In pursuit of Gianni’s original quest, GiGi’s Playhouse Annapolis will offer a physical space for parents to connect and for children of all ages to develop new friendships and abilities while upending harmful stereotypes about the genetic disorder.

“The old-school term used to be that they were floppy babies,” says Anna Nardone Hayden, “since children with Down syndrome are born with varying degrees of low muscle tone.” But Hayden, President of GiGi Annapolis’ Start-up Committee, doesn’t let the diagnosis define her daughter, Kate. The eight-year-old has so much more to offer: She is strong, smart, rides her bike and goes to school with other kids who do not have Down syndrome. She is winsome, a master of comedic timing and, says Hayden, “a kid just like every other kid.” This is what has been overlooked—Down syndrome is a diagnosis but that’s it; children with Down syndrome feel just as deeply as any other. They read, ride bikes, and express a full range of emotions, explains Hayden. “Kate teases her brother and is teased by him. Like any other kid, sometimes she does not want to do her homework.” She sings, twirls, climbs and frequently rolls down her window in traffic to engage other passengers. “With any child, it’s so important to set high expectations,” Hayden says. “And for us, at the end of the day, Kate is Kate, who happens to have Down syndrome.”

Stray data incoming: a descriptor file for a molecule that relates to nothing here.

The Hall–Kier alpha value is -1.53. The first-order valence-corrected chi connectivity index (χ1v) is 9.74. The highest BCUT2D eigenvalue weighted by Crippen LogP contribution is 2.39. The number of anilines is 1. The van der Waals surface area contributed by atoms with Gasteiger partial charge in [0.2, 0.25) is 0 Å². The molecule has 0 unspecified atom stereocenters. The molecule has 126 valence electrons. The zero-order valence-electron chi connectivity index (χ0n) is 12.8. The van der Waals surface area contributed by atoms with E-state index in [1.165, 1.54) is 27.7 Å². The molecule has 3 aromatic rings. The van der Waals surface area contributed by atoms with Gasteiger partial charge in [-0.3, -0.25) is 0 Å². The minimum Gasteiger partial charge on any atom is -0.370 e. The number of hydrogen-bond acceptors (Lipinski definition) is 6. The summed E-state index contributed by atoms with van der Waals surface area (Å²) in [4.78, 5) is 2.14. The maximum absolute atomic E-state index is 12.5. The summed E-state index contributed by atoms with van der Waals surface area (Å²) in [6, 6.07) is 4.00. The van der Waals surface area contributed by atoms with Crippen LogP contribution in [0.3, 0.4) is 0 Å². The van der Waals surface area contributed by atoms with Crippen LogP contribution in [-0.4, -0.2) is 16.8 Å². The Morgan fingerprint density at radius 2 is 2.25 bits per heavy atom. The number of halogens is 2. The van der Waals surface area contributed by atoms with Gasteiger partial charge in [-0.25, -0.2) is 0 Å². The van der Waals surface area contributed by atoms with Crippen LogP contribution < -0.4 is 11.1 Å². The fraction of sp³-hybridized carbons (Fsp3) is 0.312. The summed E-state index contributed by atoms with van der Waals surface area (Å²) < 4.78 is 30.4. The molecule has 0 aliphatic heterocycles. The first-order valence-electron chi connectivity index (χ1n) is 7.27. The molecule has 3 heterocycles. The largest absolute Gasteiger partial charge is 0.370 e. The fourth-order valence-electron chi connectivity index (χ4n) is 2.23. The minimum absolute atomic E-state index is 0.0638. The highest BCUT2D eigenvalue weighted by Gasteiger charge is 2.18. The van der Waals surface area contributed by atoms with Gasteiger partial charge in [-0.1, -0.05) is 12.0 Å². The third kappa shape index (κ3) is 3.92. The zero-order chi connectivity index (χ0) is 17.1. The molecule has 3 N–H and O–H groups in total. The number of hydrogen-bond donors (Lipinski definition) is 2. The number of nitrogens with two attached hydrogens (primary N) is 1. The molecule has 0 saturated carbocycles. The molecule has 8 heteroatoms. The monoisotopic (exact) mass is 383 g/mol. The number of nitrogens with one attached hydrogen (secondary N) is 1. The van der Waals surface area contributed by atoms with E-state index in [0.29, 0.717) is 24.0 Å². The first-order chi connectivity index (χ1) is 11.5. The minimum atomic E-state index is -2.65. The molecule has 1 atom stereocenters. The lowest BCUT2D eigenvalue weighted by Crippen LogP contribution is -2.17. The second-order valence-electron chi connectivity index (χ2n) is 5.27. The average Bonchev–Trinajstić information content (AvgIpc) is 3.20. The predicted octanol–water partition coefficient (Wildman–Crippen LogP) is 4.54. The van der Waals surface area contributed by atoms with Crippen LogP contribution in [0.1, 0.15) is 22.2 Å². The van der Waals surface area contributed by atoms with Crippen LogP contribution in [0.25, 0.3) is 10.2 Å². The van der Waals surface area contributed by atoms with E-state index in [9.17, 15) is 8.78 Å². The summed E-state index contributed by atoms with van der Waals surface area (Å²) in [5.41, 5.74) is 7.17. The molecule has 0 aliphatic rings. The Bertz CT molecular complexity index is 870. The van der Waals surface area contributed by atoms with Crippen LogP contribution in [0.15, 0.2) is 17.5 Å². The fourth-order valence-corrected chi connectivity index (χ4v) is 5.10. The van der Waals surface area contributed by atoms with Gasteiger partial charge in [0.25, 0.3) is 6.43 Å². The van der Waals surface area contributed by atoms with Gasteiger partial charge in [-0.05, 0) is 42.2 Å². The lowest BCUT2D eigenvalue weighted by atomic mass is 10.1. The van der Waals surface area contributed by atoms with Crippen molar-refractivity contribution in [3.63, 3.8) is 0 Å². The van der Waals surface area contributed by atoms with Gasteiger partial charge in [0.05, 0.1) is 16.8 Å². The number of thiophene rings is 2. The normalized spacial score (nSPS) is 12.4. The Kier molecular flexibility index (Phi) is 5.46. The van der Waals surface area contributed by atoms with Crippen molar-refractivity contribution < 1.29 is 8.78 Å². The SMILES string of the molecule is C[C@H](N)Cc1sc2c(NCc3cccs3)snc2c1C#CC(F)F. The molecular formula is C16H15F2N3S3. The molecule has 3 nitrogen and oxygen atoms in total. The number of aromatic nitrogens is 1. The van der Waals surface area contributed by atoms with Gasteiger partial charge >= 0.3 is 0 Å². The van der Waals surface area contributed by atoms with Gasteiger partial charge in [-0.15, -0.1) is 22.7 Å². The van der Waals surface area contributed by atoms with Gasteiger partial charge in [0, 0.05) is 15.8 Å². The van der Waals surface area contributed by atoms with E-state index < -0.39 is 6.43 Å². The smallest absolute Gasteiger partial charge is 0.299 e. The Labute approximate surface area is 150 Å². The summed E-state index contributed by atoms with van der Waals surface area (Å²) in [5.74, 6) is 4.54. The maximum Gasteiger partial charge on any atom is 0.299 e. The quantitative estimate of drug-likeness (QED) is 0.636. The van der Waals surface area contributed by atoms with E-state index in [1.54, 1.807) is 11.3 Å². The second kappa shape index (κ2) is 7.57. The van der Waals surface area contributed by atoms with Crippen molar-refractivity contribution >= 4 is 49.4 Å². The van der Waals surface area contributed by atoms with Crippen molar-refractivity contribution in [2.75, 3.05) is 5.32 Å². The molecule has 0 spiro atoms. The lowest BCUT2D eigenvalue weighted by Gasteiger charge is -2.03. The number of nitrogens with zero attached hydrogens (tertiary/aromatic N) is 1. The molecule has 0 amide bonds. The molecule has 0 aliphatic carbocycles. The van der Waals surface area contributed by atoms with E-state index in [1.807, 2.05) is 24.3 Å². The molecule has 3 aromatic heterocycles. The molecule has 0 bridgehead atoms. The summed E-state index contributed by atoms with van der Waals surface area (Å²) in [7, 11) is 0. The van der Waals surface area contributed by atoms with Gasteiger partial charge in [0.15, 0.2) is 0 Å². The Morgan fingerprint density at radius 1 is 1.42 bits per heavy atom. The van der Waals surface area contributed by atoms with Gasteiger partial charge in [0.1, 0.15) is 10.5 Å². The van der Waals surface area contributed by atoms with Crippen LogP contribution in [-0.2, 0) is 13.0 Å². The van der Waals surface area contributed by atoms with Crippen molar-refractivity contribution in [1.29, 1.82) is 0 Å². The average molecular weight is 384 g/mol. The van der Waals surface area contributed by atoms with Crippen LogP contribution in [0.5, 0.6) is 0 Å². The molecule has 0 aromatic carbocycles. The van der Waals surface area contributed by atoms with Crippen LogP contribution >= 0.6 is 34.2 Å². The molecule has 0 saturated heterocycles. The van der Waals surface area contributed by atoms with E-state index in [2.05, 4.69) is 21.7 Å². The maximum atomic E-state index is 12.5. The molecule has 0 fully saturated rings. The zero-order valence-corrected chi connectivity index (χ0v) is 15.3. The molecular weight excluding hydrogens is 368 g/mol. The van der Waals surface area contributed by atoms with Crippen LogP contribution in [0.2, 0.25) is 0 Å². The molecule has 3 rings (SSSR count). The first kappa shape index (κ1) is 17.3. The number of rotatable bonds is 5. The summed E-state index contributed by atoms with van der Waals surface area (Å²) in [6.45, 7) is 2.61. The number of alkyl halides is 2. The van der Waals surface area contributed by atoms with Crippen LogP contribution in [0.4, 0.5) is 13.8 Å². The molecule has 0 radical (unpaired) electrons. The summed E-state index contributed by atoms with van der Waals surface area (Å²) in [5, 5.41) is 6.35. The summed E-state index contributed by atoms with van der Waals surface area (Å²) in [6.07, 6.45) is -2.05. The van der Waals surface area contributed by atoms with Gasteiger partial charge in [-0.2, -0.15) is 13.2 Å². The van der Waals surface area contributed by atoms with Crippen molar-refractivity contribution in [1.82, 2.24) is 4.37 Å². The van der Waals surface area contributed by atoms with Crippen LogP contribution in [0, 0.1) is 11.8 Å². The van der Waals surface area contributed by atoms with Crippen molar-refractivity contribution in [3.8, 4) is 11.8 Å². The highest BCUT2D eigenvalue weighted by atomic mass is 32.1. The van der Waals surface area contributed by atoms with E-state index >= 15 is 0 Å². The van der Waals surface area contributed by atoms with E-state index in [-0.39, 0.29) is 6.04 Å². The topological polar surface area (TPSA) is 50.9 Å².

GiGi’s Playhouse Committee member Andrea Dantinne with her son Parker.

Playhouse programs are designed with the latest research in mind, incorporating multi-sensory targeted content and consistency to ensure lessons are accessible across every age group and ability. Volunteer program coordinator Florence August, whose daughter Olivia is 20, is excited for GiGi University. The 12-week program helps adults with Down syndrome practice money management, customer service and public speaking. Meanwhile, younger participants can sign up for math and literacy tutoring or hone their social, language and motor skills at Playhouse Pals and Kids Club, GiGi’s programs for school-age children.